Haruki Murakami: Master of surrealism and literary craftsmanship is 75
Haruki Murakami, one of the most celebrated and influential writers in the world, is 75. His novels, which blend realism and fantasy, abs-cbn.com reports, have captivated millions of readers across cultures and languages. He has been a perennial contender for the Nobel Prize in literature, but has yet to win the coveted award.
Murakami was born on January 12, 1949, in Kyoto, Japan, as the grandson of a Buddhist priest. He grew up in Kobe, a port city with a US military base, where he developed a love for Western literature and music. He studied drama and film at Tokyo’s Waseda University, but rarely attended classes. Instead, he grew long hair and a scruffy beard and hung around in clothes that were less than clean.
He had no plans to become a writer until he had a sudden epiphany while watching a baseball game in 1978. He decided to write a novel, and his first work, Hear the Wind Sing, won a prize from a literary magazine. He quit his job at a record store and devoted himself to writing full-time.
His breakthrough came in 1987, when he published “Norwegian Wood,” a nostalgic and melancholic story of love and loss, set in the 1960s. The novel sold millions of copies and made him a celebrity in Japan. He moved to Europe and then to the US, where he taught at Princeton and Harvard. He also translated many English-language authors, such as F. Scott Fitzgerald, Raymond Carver, and J.D. Salinger, into Japanese.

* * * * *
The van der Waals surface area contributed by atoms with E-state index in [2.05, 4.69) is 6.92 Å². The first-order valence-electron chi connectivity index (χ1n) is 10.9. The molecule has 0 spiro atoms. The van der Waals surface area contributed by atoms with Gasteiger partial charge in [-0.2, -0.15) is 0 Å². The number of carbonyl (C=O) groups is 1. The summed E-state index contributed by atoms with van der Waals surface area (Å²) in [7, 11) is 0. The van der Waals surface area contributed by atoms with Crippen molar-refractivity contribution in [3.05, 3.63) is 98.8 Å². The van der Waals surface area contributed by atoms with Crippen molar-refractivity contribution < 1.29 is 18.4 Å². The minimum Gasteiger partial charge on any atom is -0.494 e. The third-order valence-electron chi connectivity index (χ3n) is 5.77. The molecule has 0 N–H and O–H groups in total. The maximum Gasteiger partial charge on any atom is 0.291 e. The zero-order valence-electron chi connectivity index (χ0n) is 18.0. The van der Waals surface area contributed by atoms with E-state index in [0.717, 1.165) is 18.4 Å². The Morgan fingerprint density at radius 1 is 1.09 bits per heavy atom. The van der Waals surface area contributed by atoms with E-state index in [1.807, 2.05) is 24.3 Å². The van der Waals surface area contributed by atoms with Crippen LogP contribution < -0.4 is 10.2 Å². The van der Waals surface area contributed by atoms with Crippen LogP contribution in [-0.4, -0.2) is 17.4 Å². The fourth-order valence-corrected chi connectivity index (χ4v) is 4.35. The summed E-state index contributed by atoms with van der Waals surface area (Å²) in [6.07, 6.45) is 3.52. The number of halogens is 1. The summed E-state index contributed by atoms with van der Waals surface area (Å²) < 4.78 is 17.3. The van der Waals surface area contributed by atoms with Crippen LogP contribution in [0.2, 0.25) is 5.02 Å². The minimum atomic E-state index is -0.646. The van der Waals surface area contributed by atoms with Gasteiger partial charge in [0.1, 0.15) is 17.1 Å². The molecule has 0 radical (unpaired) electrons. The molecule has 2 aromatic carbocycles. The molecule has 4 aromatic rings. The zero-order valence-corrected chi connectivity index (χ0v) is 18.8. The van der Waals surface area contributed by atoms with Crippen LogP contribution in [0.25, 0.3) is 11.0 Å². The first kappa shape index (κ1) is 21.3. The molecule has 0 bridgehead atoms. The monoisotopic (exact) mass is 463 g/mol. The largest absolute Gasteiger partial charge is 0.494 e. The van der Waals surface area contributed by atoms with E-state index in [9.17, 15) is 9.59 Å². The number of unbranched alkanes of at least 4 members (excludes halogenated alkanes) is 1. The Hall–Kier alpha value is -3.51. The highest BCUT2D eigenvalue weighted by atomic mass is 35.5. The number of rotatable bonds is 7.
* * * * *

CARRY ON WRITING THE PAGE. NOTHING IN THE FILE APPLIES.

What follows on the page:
Murakami’s novels are known for their surrealistic elements, such as talking cats, parallel worlds, and mysterious disappearances. His characters are often lonely, alienated, and searching for meaning in a chaotic and absurd world. They also enjoy smoking, drinking, and listening to rock or jazz music. Some of his most acclaimed works include A Wild Sheep Chase, The Wind-Up Bird Chronicle and Kafka on the Shore.
Murakami has received many awards and honours, such as the Franz Kafka Prize, the Jerusalem Prize and the Hans Christian Andersen Literature Award. He has also been praised by critics and fellow writers, such as Salman Rushdie, Zadie Smith and David Mitchell. He has a loyal fan base around the world, who eagerly await his new books and attend his public readings.
However, Murakami has also faced some criticism and controversy. Some of his detractors have accused him of being too Westernised, too commercial or too superficial. His novel South of the Border, West of the Sun sparked a media scandal in Germany in 2000, when a famous critic called it “literary fast food” and denounced its sex scenes. Murakami has also been criticised for his silence on political and social issues, such as the nuclear disaster in Fukushima in 2011.
Murakami has said that he does not care about winning the Nobel Prize, and that he writes for himself and his readers. He has also said that he does not consider himself a genius, but rather a hard-working craftsman. He has described writing as being somewhere between cycling slowly and walking quickly, and that it is unsuitable for really intelligent people who like to formulate ideas precisely.
Murakami lives in Tokyo with his wife, Yoko, who is also his editor. He is an avid runner and has completed several marathons and triathlons. He has also written about his passion for running in his memoir, What I Talk About When I Talk About Running. He is currently working on a new novel, which he has said will be his longest and most complex yet.